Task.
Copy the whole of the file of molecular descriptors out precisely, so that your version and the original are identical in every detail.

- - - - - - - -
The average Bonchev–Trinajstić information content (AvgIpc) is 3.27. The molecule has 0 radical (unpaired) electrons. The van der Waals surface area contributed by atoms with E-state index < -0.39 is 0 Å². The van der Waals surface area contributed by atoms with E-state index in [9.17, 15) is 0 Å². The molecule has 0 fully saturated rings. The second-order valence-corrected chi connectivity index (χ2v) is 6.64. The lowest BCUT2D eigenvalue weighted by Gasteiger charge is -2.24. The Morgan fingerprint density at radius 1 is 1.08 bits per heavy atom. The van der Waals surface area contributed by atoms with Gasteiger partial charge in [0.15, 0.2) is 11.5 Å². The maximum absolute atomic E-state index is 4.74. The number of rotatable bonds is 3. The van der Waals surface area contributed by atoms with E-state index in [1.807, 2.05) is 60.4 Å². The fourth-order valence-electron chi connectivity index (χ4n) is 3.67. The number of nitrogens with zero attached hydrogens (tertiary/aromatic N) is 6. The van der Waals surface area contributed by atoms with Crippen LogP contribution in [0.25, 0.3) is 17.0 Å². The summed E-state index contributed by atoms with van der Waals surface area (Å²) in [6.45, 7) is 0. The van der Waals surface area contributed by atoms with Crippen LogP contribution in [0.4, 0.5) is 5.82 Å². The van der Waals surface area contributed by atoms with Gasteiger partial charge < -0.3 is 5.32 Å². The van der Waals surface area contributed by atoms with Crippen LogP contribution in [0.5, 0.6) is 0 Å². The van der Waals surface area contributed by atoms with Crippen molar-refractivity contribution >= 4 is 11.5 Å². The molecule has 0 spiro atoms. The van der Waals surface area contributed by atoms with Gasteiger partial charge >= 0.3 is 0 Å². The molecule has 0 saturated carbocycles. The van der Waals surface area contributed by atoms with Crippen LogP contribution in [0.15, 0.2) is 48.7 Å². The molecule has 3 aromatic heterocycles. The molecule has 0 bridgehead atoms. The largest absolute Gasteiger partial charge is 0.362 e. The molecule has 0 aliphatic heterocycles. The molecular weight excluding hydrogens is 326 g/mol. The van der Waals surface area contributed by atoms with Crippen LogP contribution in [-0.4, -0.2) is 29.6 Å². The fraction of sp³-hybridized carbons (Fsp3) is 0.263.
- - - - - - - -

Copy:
The average Bonchev–Trinajstić information content (AvgIpc) is 3.27. The molecule has 0 radical (unpaired) electrons. The van der Waals surface area contributed by atoms with E-state index < -0.39 is 0 Å². The van der Waals surface area contributed by atoms with E-state index in [9.17, 15) is 0 Å². The molecule has 0 fully saturated rings. The second-order valence-corrected chi connectivity index (χ2v) is 6.64. The lowest BCUT2D eigenvalue weighted by Gasteiger charge is -2.24. The Morgan fingerprint density at radius 1 is 1.08 bits per heavy atom. The van der Waals surface area contributed by atoms with Gasteiger partial charge in [0.15, 0.2) is 11.5 Å². The maximum absolute atomic E-state index is 4.74. The number of rotatable bonds is 3. The van der Waals surface area contributed by atoms with E-state index in [1.807, 2.05) is 60.4 Å². The fourth-order valence-electron chi connectivity index (χ4n) is 3.67. The number of nitrogens with zero attached hydrogens (tertiary/aromatic N) is 6. The van der Waals surface area contributed by atoms with Crippen LogP contribution in [0.25, 0.3) is 17.0 Å². The summed E-state index contributed by atoms with van der Waals surface area (Å²) in [6.45, 7) is 0. The van der Waals surface area contributed by atoms with Crippen LogP contribution in [0.4, 0.5) is 5.82 Å². The van der Waals surface area contributed by atoms with Gasteiger partial charge < -0.3 is 5.32 Å². The van der Waals surface area contributed by atoms with Crippen LogP contribution in [0.5, 0.6) is 0 Å². The van der Waals surface area contributed by atoms with Crippen molar-refractivity contribution >= 4 is 11.5 Å². The molecule has 0 spiro atoms. The van der Waals surface area contributed by atoms with Gasteiger partial charge >= 0.3 is 0 Å². The molecule has 0 saturated carbocycles. The van der Waals surface area contributed by atoms with Crippen LogP contribution in [0.15, 0.2) is 48.7 Å². The molecule has 3 aromatic heterocycles. The molecule has 0 bridgehead atoms. The largest absolute Gasteiger partial charge is 0.362 e. The molecule has 0 aliphatic heterocycles. The molecular weight excluding hydrogens is 326 g/mol. The van der Waals surface area contributed by atoms with Crippen LogP contribution in [-0.4, -0.2) is 29.6 Å². The fraction of sp³-hybridized carbons (Fsp3) is 0.263.